Michigan’s Palisades nuke has just shut early for the same reason California’s two reactors at Diablo Canyon must now go down-- immediate safety concerns at a badly deteriorated reactor.

Safe energy activists fought for decades to close Palisades. Opened in 1971, it was costly, wasteful and grew increasingly dangerous as it inevitably decayed.

Finally scheduled to close on May 31, Entergy-- one of America’s biggest nuke operators-- stunned the world by taking it down on May 20, reducing the US reactor fleet from 93 to 92.

Cause for shut-down was a defect in the plant’s vital control rod mechanism. The alarm bells were global.

Simply put: with 11 days left on the clock, the deeply entrenched Entergy Corporation was worried enough about its most bitterly contended reactor’s rotted internals to pull the plug early.

With a 51-year-old reactor now in the graveyard, what else are they not telling us?

And what have they admitted about the rest of the nation’s reactor fleet, which averages 39 years of age?

Such safety concerns are equally vital at Diablo Canyon, whose two reactors opened in the mid 1980s.

The Nuclear Regulatory Commission’s own senior resident inspector, Dr. Michael Peck, has warned that Diablo’s twin nukes might not survive seismic shocks from the dozen-plus fault lines surrounding the site. The San Andreas is just 45 miles away; the shock that destroyed the four reactors at Fukushima was twice that distance. That quake may itself have set Fukushima I melting even before it was ever hit by a tsunami.

The energy industry and its shoot-from-the-hip supporters have long assured the world its uninsured reactors at Diablo must be safe because it's regulated by the NRC.

But Dr. Peck worked in his official capacity on a daily basis at the Diablo site for five years, and knew its dangers as well as anyone.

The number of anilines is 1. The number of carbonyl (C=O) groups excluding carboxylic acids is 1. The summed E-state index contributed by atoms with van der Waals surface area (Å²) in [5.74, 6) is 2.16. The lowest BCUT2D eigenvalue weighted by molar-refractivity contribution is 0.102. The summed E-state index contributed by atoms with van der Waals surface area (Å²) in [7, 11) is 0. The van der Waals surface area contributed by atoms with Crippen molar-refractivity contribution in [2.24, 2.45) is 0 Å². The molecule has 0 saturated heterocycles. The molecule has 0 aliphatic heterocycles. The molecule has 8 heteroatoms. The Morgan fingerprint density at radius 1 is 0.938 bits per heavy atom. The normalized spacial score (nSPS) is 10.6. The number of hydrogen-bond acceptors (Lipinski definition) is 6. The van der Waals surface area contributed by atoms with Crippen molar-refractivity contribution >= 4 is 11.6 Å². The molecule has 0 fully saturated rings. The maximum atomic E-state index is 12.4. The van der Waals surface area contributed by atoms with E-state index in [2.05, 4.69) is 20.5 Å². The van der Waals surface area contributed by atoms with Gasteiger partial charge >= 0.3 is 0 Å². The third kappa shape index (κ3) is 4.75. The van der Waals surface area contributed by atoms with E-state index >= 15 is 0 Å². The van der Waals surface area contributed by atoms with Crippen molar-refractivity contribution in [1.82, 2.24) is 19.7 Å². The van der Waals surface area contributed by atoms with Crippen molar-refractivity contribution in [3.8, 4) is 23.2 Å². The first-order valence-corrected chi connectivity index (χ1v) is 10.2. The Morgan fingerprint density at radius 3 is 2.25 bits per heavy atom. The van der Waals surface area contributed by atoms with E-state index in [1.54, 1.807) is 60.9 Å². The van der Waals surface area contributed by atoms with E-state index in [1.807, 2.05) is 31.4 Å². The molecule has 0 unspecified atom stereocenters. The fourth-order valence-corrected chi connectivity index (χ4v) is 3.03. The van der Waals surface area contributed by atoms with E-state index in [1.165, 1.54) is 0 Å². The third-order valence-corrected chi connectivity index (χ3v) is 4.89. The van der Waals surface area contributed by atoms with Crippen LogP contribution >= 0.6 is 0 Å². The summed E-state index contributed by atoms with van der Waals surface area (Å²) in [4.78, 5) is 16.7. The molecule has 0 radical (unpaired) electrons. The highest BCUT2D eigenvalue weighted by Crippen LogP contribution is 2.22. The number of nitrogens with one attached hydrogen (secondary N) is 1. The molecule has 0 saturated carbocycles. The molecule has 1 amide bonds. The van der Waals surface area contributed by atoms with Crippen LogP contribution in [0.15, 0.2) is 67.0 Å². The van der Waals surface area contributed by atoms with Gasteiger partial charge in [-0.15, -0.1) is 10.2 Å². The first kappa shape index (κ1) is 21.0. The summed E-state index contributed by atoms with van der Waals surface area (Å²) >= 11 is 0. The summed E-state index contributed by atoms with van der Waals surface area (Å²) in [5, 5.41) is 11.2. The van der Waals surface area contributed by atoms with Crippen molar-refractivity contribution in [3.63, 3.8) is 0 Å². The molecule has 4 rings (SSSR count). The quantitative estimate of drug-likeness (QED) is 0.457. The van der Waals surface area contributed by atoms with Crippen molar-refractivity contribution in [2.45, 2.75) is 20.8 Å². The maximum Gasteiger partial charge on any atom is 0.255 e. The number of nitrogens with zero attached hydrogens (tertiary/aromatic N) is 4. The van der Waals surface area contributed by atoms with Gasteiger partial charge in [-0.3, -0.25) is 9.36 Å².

Yet when he warned that the two reactors should be shut due to earthquake-related safety concerns, the Commission trashed his report, ignored his findings and purged him from the site.

The NRC’s inspectors have also warned that Diablo Unit One is seriously embrittled.

Embrittlement is caused by intense pressure, heat and radiation bombarding metal over the years, destroying its resilience. A long-standing safety concern, embrittlement threatens a reactor’s core steel pressure vessel with shattering if operators attempt to stop a melt-down with cooling water. Ensuing hydrogen, fission and other explosions (as at Fukushima) could spew out apocalyptic radiation releases. Downwind from uninsured Diablo, more than ten million Californians could lose their lives, families, health, everything.

Like all the 92 atomic reactors that continue to operate in the US, no private insurer will touch Diablo’s full liability. If those nukes blow and take your life, your family, your health, your property…except for a small federal pittance…you are out of luck.

While ranking Diablo One as one of America’s most seriously embrittled nukes, the NRC-- and the state-- have refused to fully inform the public on Diablo’s embrittlement.

The Commission did ban certain amalgams used in key welds at Unit One, admitting to serious safety flaws it did not want repeated in other reactors. But it still lets Diablo operate.

Palisade’s hasty shut-down is a clear and present warning that all's not right with our aging reactors.

Diablo’s two nukes are scheduled to shut in 2024 and 2025. Some seem to see them as flawless black boxes that are perfectly run and can never explode.

But in addition to its seismic and structural challenges, Diablo’s operator, Pacific Gas & Electric, has twice gone bankrupt.

It’s also been twice convicted of mass manslaughter. In 2010 its faulty gas lines killed eight people in San Bruno. More than eighty died in northern California fires PG&E ignited with faulty transmission lines. Do we really trust PG&E to safely operate two deteriorated nukes surrounded by earthquake faults?

Neither PG&E nor the NRC can be trusted. These nukes demand a thorough, immediate independent public inspection (sign the petition at

More than 70,000 people now work in California’s wind and solar industries, versus just 1500 at Diablo. More than 40 million are threatened by its continued operations.

Like Chernobyl and Fukushima, what we don’t know at Diablo can definitely hurt us.

Like Michigan’s Palisades, better safe than sorry.

(published in cooperation with )